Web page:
1. Overview

In this tutorial, we’ll see how to map the values of an enum to those of another enum with MapStruct. We’ll also learn how to throw an Exception when there’s no corresponding value in the other enum.

2. The MapStruct Library

MapStruct is a code generation tool that simplifies Java Beans mapping. The latest version of the MapStruct library can be found in the Maven Central Repository.

Let’s add the dependency to our pom.xml:

<dependency>
    <groupId>org.mapstruct</groupId>
    <artifactId>mapstruct</artifactId>
    <version>1.6.0.Beta1</version> 
</dependency>

Additionally, we need to add annotationProcessorPaths to the maven-compiler-plugin plugin in order to generate automatically the methods inside the project’s target folder:

<plugin>
    <groupId>org.apache.maven.plugins</groupId>
    <artifactId>maven-compiler-plugin</artifactId>
    <version>3.5.1</version>
    <configuration>
        <source>1.8</source>
        <target>1.8</target>
        <annotationProcessorPaths>
            <path>
                <groupId>org.mapstruct</groupId>
                <artifactId>mapstruct</artifactId>
                <version>1.6.0.Beta1</version>
            </path>
        </annotationProcessorPaths>
    </configuration>
</plugin>

3. Introduction to the Problem

First, let’s create our source enum. We’ll name it InputLevel, and it’ll have three possible values: HIGH, MEDIUM, and LOW:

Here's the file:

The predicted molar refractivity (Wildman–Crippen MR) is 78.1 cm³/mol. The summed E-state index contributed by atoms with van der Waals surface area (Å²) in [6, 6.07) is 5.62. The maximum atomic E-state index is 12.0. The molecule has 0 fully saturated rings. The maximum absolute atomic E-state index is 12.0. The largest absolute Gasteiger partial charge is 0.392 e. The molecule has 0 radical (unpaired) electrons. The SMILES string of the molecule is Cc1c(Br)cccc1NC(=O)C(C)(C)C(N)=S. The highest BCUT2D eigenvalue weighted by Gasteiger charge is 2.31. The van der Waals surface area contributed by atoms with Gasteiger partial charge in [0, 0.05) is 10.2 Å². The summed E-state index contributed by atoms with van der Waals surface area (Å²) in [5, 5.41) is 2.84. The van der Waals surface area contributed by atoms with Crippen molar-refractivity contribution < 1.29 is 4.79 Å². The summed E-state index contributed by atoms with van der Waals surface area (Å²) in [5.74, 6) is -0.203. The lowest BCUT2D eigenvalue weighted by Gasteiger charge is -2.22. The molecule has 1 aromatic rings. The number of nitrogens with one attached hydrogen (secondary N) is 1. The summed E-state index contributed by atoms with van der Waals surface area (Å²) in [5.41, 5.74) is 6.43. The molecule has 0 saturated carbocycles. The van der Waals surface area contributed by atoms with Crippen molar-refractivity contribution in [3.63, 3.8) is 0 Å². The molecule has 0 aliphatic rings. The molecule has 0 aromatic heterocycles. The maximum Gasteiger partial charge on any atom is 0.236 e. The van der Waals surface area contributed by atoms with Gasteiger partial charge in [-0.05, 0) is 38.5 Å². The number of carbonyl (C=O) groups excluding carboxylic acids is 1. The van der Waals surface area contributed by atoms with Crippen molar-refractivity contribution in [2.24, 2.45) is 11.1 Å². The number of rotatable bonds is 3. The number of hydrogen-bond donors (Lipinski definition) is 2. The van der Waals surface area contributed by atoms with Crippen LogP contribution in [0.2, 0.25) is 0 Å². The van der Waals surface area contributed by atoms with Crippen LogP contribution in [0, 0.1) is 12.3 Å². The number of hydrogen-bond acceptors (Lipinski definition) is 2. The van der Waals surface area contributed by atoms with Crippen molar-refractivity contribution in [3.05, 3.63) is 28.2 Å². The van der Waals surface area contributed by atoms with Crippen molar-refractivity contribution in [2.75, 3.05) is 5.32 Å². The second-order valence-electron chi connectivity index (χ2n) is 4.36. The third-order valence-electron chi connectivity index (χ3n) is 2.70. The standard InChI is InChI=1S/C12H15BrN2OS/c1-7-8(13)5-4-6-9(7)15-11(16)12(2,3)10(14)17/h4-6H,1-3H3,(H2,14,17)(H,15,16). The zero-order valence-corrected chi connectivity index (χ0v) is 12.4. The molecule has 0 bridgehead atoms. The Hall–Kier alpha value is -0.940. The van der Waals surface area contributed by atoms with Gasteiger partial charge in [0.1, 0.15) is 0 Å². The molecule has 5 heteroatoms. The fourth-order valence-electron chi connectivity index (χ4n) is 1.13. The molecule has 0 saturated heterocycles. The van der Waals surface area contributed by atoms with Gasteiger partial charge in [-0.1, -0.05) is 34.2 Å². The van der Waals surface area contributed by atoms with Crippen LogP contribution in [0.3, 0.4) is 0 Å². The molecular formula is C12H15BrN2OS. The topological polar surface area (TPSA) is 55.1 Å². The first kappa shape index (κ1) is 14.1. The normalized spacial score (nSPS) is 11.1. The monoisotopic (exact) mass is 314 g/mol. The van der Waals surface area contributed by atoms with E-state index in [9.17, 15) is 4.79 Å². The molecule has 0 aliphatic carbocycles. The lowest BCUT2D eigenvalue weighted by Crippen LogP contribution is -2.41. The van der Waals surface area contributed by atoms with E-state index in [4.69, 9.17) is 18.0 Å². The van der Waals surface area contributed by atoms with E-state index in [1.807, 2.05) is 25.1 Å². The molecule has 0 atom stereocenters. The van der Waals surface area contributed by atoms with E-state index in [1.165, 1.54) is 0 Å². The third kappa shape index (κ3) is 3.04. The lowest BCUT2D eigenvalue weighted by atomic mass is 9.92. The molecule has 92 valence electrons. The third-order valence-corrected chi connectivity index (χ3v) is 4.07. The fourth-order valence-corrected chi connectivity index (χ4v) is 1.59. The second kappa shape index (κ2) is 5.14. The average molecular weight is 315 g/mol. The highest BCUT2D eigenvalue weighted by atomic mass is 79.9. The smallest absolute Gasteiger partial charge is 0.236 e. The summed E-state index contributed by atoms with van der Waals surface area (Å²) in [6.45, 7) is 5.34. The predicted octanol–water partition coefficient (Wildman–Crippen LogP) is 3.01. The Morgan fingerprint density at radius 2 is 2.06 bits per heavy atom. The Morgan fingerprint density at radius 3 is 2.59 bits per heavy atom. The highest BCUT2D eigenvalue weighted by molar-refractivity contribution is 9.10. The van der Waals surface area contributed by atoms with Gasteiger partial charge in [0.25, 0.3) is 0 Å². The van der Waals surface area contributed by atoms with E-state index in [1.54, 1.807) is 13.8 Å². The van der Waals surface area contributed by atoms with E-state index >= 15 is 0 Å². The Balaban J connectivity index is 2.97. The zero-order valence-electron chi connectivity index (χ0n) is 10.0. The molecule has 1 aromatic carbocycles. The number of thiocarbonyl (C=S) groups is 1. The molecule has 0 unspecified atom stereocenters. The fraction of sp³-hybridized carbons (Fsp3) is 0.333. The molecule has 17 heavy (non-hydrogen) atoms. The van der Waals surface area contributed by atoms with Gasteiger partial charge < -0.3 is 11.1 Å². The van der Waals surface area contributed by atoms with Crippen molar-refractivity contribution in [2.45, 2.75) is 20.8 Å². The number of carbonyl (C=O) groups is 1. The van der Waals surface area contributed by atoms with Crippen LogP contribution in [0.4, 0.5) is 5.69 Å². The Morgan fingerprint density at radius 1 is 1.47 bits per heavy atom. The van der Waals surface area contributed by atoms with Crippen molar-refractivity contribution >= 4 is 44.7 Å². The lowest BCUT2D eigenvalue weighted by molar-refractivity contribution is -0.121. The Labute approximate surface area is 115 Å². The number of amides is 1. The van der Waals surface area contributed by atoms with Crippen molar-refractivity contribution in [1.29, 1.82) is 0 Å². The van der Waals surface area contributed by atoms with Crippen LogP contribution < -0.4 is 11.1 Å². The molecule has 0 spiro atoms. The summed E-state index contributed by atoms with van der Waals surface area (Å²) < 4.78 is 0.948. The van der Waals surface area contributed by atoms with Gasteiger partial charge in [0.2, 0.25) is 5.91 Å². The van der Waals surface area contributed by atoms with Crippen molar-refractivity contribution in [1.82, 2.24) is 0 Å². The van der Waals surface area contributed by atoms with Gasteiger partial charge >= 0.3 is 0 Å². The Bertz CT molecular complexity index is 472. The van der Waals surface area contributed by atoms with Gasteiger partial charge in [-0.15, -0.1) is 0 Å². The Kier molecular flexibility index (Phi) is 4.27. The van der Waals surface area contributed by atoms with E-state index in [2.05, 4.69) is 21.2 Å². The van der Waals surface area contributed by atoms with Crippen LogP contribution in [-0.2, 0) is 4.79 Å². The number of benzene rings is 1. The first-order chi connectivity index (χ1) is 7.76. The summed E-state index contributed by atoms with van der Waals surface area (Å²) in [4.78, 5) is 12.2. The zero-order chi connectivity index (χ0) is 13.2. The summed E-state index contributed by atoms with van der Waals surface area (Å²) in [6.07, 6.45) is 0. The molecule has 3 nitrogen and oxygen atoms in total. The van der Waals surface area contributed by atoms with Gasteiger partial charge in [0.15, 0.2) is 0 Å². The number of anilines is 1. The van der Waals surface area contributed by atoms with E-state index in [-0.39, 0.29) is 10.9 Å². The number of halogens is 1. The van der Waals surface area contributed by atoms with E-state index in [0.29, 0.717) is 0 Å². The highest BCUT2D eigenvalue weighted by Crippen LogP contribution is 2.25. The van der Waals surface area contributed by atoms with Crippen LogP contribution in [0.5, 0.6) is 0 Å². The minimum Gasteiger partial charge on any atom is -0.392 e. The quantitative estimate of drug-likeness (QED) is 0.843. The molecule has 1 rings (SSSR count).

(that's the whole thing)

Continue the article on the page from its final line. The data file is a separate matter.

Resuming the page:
enum InputLevel {

    LOW, MEDIUM, HIGH

}

We can now add the target enum. This one only contains two values HIGH and LOW:

enum OutputLevel {

    LOW, HIGH

}

We aim at converting an InputLevel to an OutputLevel. For instance, the input InputLevel.LOW gives us OutputLevel.LOW. However, there’s no matching value for MEDIUM. As a consequence, we want to throw an Exception in this case.

4. Throw When Source Has No Corresponding Target

We’ll use the Mapper annotation and create a Mapper interface. Since version 1.5.0.Beta1 of the MapStruct library, we can use the @ValueMapping annotation to achieve our goal:

@Mapper
interface LevelMapper {

    @ValueMapping(source = MappingConstants.ANY_REMAINING, target = MappingConstants.THROW_EXCEPTION)
    OutputLevel inputLevelToOutputLevel(InputLevel inputLevel);

}

As we can see, we configured the annotation so that mapping any value in the source without a corresponding target would result in an Exception.

Let’s now quickly check that the method correctly returns OutputLevel.HIGH when it’s given InputLevel.HIGH:

LevelMapper levelMapper = Mappers.getMapper(LevelMapper.class);

@Test
void givenHighInputLevel_WhenInputLevelToOutputLevel_ThenHighOutputLevel() {
    assertEquals(OutputLevel.HIGH, levelMapper.inputLevelToOutputLevel(InputLevel.HIGH));
}

Finally, we’ll confirm that when we try to convert InputLevel.MEDIUM into an OutputLevel, an Exception is thrown. Concretely, it throws an IllegalArgumentException:

@Test
void givenMediumInputLevel_WhenInputLevelToOutputLevel_ThenThrows() {
    assertThrows(IllegalArgumentException.class, () -> levelMapper.inputLevelToOutputLevel(InputLevel.MEDIUM));
}

5. Conclusion

In this article, we used the MapStruct library to map values from a source enum toward a target enum. Moreover, we configured our mapper to throw an Exception if the source value has no match in the target enum.

As always, the code is available over on GitHub.

 

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